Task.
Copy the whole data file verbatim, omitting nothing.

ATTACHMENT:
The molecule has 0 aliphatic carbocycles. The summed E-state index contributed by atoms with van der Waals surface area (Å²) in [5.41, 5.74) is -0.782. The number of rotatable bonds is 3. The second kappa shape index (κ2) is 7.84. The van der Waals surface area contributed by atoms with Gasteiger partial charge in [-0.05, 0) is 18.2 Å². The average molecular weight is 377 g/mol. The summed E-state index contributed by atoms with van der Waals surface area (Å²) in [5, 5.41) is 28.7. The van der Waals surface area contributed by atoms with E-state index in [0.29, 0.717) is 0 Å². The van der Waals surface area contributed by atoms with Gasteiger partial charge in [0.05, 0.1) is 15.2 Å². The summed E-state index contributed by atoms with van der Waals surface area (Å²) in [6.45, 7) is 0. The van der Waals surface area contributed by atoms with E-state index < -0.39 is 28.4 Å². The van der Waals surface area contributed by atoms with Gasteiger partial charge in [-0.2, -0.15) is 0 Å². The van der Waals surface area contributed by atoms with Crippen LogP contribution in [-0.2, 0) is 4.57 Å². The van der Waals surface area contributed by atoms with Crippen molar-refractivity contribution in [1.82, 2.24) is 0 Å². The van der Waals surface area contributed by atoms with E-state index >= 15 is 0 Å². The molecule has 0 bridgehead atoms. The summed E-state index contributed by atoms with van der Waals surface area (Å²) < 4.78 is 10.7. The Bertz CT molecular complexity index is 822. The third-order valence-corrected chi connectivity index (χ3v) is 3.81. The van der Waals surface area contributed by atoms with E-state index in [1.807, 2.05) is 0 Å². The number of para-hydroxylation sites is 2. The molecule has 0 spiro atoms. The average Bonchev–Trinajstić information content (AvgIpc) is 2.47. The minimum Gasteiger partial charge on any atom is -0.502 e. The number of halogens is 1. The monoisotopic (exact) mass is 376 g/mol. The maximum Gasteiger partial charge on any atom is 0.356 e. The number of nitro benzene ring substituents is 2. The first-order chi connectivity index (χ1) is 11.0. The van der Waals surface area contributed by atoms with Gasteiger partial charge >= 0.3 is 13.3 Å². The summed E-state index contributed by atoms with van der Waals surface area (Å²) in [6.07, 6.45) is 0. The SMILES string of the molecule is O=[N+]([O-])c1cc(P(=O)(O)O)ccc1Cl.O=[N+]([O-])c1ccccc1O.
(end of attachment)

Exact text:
The molecule has 0 aliphatic carbocycles. The summed E-state index contributed by atoms with van der Waals surface area (Å²) in [5.41, 5.74) is -0.782. The number of rotatable bonds is 3. The second kappa shape index (κ2) is 7.84. The van der Waals surface area contributed by atoms with Gasteiger partial charge in [-0.05, 0) is 18.2 Å². The average molecular weight is 377 g/mol. The summed E-state index contributed by atoms with van der Waals surface area (Å²) in [5, 5.41) is 28.7. The van der Waals surface area contributed by atoms with E-state index in [0.29, 0.717) is 0 Å². The van der Waals surface area contributed by atoms with Gasteiger partial charge in [0.05, 0.1) is 15.2 Å². The summed E-state index contributed by atoms with van der Waals surface area (Å²) in [6.45, 7) is 0. The van der Waals surface area contributed by atoms with E-state index < -0.39 is 28.4 Å². The van der Waals surface area contributed by atoms with Gasteiger partial charge in [-0.2, -0.15) is 0 Å². The van der Waals surface area contributed by atoms with Crippen LogP contribution in [-0.2, 0) is 4.57 Å². The van der Waals surface area contributed by atoms with Crippen molar-refractivity contribution in [1.82, 2.24) is 0 Å². The van der Waals surface area contributed by atoms with E-state index >= 15 is 0 Å². The molecule has 0 bridgehead atoms. The summed E-state index contributed by atoms with van der Waals surface area (Å²) < 4.78 is 10.7. The Bertz CT molecular complexity index is 822. The third-order valence-corrected chi connectivity index (χ3v) is 3.81. The van der Waals surface area contributed by atoms with E-state index in [1.807, 2.05) is 0 Å². The number of para-hydroxylation sites is 2. The molecule has 0 spiro atoms. The average Bonchev–Trinajstić information content (AvgIpc) is 2.47. The minimum Gasteiger partial charge on any atom is -0.502 e. The number of halogens is 1. The monoisotopic (exact) mass is 376 g/mol. The maximum Gasteiger partial charge on any atom is 0.356 e. The number of nitro benzene ring substituents is 2. The first-order chi connectivity index (χ1) is 11.0. The van der Waals surface area contributed by atoms with Gasteiger partial charge >= 0.3 is 13.3 Å². The summed E-state index contributed by atoms with van der Waals surface area (Å²) in [6.07, 6.45) is 0. The SMILES string of the molecule is O=[N+]([O-])c1cc(P(=O)(O)O)ccc1Cl.O=[N+]([O-])c1ccccc1O.